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been a lot of retirements of refineries so the system doesn't have as much firepower as it used to. the situation is worst than the northeast, the average in new york is a dollar higher than the national average, up more than 100% year over year. a senior white house official tells me, quote, the system is definitely at strain. >> the shipping costs ultimately get passed on to the consumer. matt egan, thank you for being with us. more than 100 confirmed or suspected cases of monkeypox have been reported in 12 countries including the u.s. yesterday president biden said, quote, everybody should be concerned about it. today while on his trip to asia he dialed that back. >> thus far there doesn't seem to be a need for any kind of extra -- extra effort beyond what's going on. and so i just don't think it rises to the level of the kind
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of concern that existed with covid-19 or -- and the smallpox vaccine works for it. but i think people should be careful. >> let's talk about this now with dr. william schaffner, infectious disease professor at vanderbilt university. okay, doctor, i wonder, the president's shift here in concern, does that track with how you view this disease? >> yes, brianna, it does. i think this is a matter of interest but not concern. you see this exotic virus that came out of central and west africa is spread slowly, it requires close contact, unlike covid which can spread very, very readily. so the public health authorities in europe and canada and now in the united states are going out and finding all the contacts of people who are currently infected, putting them under surveillance. i think we will have this under control in the next week or so. there will be a few more cases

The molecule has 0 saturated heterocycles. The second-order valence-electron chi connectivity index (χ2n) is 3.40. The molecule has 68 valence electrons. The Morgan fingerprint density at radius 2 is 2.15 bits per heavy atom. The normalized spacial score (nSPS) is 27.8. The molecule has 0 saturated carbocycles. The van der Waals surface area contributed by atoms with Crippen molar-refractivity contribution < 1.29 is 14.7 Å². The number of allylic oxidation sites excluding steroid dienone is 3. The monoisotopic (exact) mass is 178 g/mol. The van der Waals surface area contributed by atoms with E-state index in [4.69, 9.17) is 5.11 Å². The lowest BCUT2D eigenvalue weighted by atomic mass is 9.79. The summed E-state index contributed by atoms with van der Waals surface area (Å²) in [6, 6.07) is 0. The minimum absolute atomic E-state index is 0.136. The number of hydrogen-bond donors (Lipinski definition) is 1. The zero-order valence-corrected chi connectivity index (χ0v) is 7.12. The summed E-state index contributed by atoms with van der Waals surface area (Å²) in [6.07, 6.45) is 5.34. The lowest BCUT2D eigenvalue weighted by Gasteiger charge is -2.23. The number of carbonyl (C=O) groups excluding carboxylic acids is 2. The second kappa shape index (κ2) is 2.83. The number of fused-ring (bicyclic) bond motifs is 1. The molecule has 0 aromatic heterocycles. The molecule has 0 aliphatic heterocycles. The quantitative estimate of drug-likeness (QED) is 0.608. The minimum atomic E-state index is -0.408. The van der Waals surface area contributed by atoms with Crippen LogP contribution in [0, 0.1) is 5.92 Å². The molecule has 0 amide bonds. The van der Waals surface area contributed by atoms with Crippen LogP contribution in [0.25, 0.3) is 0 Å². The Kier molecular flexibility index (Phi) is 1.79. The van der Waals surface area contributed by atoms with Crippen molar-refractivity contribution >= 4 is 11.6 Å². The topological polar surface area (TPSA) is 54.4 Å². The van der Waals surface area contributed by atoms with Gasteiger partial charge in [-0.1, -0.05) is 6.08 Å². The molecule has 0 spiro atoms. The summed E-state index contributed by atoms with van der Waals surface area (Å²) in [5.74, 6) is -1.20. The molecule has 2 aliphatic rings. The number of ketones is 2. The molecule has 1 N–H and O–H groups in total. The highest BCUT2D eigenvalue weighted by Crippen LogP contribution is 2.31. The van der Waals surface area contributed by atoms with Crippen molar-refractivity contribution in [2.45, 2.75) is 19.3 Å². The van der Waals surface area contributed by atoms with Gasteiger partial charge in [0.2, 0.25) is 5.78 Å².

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before we lock it all up, but i think we've got this under control pretty much. >> so what are the symptoms? obviously there are the pox, the blisters, but what else should people be on the lookout for? >> well, it usually starts with high fever and then people get very -- a sense of feeling ill, they can be nauseated, they can develop swollen lymph glands and within a day or two the rash, this unsightful rash begins on the pace and extremities, it can involve the palms. it's a very distinctive disease and, as i say, it requires close contact, often skin to skin contact, some of these cases have been transmitted sexually. so it doesn't travel widely and rapidly the way covid does. >> okay. that is good news. separately speaking of covid i do want to ask you about pfizer just announcing that its vaccine
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shows a, quote, strong immune response, high efficacy and favorable safety in children 6 months to under 5 years of age following the third dose. so the third dose, just to be clear here. how significant is this? >> well, it's very important. you and i and many other folks out there have been waiting for this because we have children, grandchildren out there who are eligible. this is a reduced dose, 1/10 the amount that older children and adults receive and it's three doses, right? so we're thinking of this as a three-dose vaccine, and the preliminary data acquired during the omicron era say it's actually 80% effective. we will want to look at that very carefully, but so far that's good news. >> i find it interesting, dr. scha schaffner, that this is a one tenth dose compared to the next
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age group or compared to -- is it the adult version? you correct me if i'm wrong there. you could have, for instance n my family by the time my second child has this that will be 4 years old compared to what my other child who when he was 5 had, they are having a fraction, just a fraction of what the other dose was. do you think that's going to change in the future so that this is a little more normalized for age? >> well, i think the companies, the vaccine scientists, have been very careful to try by age to adjust the dose so you get a good effect with a minimum of side effects and they've done it very carefully age by age. so i think your pediatrician once it's available, and it will take some time yet, will know exactly which vaccine to give to which child depending on their age. >> all right. okay. still waiting. still waiting, dr. schaffner.